Seismic Surface Waves in a Laterally Inhomogeneous Earth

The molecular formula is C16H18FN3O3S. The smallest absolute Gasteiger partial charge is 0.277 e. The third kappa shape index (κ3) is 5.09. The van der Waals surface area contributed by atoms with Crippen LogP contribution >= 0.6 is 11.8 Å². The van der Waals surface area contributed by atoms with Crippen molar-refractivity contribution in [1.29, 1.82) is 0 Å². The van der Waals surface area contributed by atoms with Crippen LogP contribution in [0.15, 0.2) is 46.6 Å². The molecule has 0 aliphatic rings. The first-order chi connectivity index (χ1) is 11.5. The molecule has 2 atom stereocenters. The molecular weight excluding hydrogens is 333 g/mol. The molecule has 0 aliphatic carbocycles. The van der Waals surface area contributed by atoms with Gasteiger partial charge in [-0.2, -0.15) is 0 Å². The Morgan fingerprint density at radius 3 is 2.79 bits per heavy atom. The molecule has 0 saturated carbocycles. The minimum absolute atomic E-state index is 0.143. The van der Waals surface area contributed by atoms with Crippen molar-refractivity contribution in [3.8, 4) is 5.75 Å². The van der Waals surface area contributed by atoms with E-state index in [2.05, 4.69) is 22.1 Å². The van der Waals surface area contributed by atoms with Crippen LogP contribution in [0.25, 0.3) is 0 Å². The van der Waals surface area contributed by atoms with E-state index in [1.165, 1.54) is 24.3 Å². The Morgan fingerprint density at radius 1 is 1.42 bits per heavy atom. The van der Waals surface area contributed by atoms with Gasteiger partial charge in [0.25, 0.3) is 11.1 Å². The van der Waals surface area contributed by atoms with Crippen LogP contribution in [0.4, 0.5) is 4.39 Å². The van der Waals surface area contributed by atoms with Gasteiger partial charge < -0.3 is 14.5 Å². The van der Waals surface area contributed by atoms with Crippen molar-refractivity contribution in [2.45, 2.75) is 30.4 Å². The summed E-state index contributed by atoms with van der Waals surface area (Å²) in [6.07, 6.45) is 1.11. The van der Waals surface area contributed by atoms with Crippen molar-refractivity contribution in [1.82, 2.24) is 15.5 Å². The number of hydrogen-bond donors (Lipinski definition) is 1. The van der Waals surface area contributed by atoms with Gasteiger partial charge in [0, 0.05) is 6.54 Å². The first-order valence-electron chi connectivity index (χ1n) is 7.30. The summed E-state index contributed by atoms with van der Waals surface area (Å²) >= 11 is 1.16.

Surface waves form the longest and strongest portion of a seismic record excited by explosions and shallow earthquakes. Traversing areas with diverse geologic structures, they 'absorb' information on the properties of these areas which is best retlected in dispersion, the dependence of velocity on frequency. The other prop erties of these waves - polarization, frequency content, attenuation, azimuthal variation of the amplitude and phase - arc also controlled by the medium between the source and the recording station; some of these are affected by the properties of the source itself and by the conditions around it. In recent years surface wave seismology has become an indispensable part of seismological practice. The maximum amplitude in the surface wave train of virtually every earthquake or major explosion is being measured and used by all national and international seismological surveys in the determination of the most important energy parameter of a seismic source, namely, the magnitude M, . The relationship between M, and the body wave magnitude fI1t, is routinely employed in identification of underground nuclear explosions. Surface waves of hundreds of earthquakes recorded every year are being analysed to estimate the seismic moment tensor of earthquake sources, to determine the periods of free oscillations of the Earth, to construct regional dispersion curves from which in turn the crustal and upper mantle structure in various areas is derived, and to evaluate the dissipative parameters of the mantle material.